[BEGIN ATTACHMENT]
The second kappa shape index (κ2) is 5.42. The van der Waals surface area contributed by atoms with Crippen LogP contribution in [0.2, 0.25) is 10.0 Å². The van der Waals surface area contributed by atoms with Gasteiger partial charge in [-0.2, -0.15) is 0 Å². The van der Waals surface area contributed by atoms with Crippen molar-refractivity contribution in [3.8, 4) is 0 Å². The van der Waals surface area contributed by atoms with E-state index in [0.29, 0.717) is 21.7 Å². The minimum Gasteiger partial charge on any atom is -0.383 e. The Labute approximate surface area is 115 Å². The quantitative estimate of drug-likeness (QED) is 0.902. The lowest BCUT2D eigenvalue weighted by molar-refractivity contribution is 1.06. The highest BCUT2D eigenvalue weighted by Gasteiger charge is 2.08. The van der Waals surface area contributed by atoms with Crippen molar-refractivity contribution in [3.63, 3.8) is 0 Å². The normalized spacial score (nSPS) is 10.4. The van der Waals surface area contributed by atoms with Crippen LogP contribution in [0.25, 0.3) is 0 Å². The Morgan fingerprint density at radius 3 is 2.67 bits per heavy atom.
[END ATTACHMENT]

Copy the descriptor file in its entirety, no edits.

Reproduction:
The second kappa shape index (κ2) is 5.42. The van der Waals surface area contributed by atoms with Crippen LogP contribution in [0.2, 0.25) is 10.0 Å². The van der Waals surface area contributed by atoms with Gasteiger partial charge in [-0.2, -0.15) is 0 Å². The van der Waals surface area contributed by atoms with Crippen molar-refractivity contribution in [3.8, 4) is 0 Å². The van der Waals surface area contributed by atoms with E-state index in [0.29, 0.717) is 21.7 Å². The minimum Gasteiger partial charge on any atom is -0.383 e. The Labute approximate surface area is 115 Å². The quantitative estimate of drug-likeness (QED) is 0.902. The lowest BCUT2D eigenvalue weighted by molar-refractivity contribution is 1.06. The highest BCUT2D eigenvalue weighted by Gasteiger charge is 2.08. The van der Waals surface area contributed by atoms with Crippen molar-refractivity contribution in [3.63, 3.8) is 0 Å². The normalized spacial score (nSPS) is 10.4. The van der Waals surface area contributed by atoms with Crippen LogP contribution in [0.25, 0.3) is 0 Å². The Morgan fingerprint density at radius 3 is 2.67 bits per heavy atom.